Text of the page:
Patricia Vaccarino

Freedom Spent

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When I was in college, a professor suggested that I read Freedom Spent by the legal writer Richard Harris. Freedom Spent was a narrative of three case studies in which Americans lost their civil liberties during legal proceedings that adhered to the letter of the law, or abided by a strict constructionist (narrow) interpretation of the law that disregarded the gravitas and prevailing spirit of the U.S. Constitution.  I lent Freedom Spent to so many friends that eventually I lost track of it and fear it is no longer in my library. 

Today, I am more convinced than ever that America has the most amazing...

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Latest Posts in Patricia Vaccarino

A Mother's Day Message

 

I must ask the same question of you that I ask of myself in the middle of the night: Why do we make the same mistakes over and over? Maybe you know the answer. I welcome your thoughts. I look forward to hearing what you have to say.

 


How many times can your heart get broken?

Just in time for Valentine’s Day…How many times can your heart get broken? This question is asked by fifteen-year-old Cookie Colangelo in The Heart of Yonkers.


NOTES FROM THE WORKING-CLASS: Wipe Out

My neighborhood in the north end, called Down the End by the locals, trilled and thrummed with the unerring twang of guitars. Every boy on the block, talented or not, musically inclined or musically challenged, had mastered the three simple chords to play Wipe Out on the guitar with unerring frequency, regardless of the season or the time of day. From garages and basements, yards, parks and parking lots, impromptu jam sessions broke out into the ubiquitous street sound of drums humping under the sturm and drang of electric guitars.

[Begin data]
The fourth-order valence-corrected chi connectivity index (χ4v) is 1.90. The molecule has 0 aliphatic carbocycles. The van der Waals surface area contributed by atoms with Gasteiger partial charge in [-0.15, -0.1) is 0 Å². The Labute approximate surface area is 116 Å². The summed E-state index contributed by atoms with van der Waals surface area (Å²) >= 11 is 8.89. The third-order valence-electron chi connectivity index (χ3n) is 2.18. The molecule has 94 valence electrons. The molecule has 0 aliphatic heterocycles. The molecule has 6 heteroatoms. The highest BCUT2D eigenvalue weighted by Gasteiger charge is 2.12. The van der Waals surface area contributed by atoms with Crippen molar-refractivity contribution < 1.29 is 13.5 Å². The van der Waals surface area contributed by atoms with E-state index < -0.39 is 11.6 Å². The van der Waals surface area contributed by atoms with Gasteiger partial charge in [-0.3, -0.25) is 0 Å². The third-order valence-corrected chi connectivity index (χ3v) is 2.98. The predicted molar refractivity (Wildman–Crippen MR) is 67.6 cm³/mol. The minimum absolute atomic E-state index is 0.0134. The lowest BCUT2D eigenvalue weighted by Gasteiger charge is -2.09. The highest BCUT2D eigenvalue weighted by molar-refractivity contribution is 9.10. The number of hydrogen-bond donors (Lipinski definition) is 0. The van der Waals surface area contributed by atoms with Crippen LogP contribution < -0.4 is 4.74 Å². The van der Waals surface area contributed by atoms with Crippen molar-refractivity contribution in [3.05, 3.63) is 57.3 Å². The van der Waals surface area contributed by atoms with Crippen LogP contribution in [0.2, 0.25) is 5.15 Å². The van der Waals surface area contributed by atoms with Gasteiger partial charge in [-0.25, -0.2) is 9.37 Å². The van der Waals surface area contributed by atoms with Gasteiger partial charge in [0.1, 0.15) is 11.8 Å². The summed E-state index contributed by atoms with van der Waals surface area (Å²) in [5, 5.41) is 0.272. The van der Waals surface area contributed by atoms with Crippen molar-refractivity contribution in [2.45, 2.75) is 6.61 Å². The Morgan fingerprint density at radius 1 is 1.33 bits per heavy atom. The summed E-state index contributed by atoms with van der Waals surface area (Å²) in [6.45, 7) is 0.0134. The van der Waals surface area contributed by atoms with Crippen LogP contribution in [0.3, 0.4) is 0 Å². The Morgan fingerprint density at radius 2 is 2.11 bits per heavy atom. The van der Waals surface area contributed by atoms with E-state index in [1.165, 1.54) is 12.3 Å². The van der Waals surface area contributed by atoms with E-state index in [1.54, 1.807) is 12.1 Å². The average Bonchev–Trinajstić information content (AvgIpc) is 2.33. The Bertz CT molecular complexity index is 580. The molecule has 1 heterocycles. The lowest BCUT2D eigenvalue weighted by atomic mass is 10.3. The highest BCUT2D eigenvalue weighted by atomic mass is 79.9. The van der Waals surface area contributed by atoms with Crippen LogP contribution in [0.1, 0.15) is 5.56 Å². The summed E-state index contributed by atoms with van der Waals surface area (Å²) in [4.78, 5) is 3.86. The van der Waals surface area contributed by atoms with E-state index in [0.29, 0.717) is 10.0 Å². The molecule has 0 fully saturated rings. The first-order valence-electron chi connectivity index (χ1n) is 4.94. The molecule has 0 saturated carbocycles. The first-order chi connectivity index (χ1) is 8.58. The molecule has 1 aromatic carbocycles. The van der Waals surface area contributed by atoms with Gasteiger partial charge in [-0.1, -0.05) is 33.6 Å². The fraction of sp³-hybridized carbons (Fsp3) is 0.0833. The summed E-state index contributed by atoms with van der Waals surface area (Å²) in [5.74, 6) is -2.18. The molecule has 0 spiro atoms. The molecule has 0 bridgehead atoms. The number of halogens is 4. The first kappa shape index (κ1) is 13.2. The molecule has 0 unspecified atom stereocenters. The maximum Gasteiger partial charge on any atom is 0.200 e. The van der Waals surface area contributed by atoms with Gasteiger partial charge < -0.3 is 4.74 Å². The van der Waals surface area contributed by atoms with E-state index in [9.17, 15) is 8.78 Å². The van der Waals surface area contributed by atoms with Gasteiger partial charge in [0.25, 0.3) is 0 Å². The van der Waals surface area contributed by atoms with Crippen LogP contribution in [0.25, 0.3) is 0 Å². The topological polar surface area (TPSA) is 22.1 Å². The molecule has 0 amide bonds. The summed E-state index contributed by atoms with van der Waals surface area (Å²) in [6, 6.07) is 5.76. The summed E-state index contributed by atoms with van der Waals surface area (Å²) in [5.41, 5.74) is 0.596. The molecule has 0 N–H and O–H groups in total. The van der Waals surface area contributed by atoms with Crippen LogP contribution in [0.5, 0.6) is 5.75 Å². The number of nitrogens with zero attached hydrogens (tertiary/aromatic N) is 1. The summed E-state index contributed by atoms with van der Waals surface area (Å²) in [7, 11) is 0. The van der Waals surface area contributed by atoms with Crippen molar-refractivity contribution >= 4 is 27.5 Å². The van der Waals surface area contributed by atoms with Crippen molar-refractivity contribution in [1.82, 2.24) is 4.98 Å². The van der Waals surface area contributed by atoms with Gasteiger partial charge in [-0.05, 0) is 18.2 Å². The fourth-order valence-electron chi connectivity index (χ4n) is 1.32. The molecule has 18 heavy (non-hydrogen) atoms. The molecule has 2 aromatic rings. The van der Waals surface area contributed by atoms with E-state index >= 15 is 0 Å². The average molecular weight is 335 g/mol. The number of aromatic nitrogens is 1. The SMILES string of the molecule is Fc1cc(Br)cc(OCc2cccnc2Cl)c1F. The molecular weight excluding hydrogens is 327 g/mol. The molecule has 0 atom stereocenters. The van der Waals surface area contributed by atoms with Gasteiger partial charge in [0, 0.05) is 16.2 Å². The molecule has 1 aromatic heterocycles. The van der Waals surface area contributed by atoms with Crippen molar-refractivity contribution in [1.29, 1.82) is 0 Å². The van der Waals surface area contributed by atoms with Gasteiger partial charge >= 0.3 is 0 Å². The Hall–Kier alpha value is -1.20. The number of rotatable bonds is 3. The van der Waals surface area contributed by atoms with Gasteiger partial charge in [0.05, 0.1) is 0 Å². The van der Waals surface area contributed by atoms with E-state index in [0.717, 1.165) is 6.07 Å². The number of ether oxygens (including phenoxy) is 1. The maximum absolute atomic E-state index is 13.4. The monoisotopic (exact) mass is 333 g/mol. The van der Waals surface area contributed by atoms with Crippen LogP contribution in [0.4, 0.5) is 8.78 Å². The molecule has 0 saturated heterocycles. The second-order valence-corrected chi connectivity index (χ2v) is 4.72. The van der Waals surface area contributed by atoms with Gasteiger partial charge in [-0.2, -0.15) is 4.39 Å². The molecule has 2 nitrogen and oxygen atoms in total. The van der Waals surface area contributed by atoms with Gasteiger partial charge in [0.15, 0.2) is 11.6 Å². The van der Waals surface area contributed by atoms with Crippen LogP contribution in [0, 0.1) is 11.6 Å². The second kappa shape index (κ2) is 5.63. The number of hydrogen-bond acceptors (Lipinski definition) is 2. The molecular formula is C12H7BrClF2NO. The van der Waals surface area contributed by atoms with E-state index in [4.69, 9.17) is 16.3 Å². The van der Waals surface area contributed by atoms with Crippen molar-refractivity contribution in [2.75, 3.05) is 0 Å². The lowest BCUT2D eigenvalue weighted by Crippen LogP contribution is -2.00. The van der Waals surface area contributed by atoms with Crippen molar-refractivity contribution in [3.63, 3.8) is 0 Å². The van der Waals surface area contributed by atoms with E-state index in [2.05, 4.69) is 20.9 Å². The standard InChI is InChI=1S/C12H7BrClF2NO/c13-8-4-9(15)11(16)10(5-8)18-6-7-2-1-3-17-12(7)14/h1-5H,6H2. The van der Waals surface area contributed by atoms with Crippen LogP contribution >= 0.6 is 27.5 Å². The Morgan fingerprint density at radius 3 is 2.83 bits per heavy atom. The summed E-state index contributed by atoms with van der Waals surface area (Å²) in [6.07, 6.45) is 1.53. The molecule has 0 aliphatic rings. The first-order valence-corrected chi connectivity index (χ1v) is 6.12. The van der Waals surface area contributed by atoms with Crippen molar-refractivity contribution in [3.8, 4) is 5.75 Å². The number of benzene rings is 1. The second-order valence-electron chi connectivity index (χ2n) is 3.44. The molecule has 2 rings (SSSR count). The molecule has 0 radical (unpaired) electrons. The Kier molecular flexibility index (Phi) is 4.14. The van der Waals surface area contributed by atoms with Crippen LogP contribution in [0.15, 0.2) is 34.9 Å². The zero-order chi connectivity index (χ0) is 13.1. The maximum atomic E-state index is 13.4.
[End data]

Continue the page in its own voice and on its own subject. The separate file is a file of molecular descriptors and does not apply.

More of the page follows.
Notes from the Working-Class: Reverence

Three white, working-class men, heads bowed, wistful eyes, lips pursed in silent prayer, are visibly overcome with emotion. They are baseball umpires, pressing their caps to their hearts in a show of reverence for two Little League teams. 


King Tide

Waves sneak up to the shore from nowhere. Mountains of water advance, attacking like a marauding army. Churning angry white foam, the King Tide has arrived on the north coast of Oregon. Water levels rise higher and tides grow stronger. Some tides crest far higher than others. Swell after swell, rising and falling, an ache and a sigh, reeking of salty spray. Sneaker waves suddenly smash against the beach with a boom like thunder. The power of water washing over us can take us on an unwanted ride far out to sea. Sudden fierce currents sweep victims away. Never turn your back to the ocean.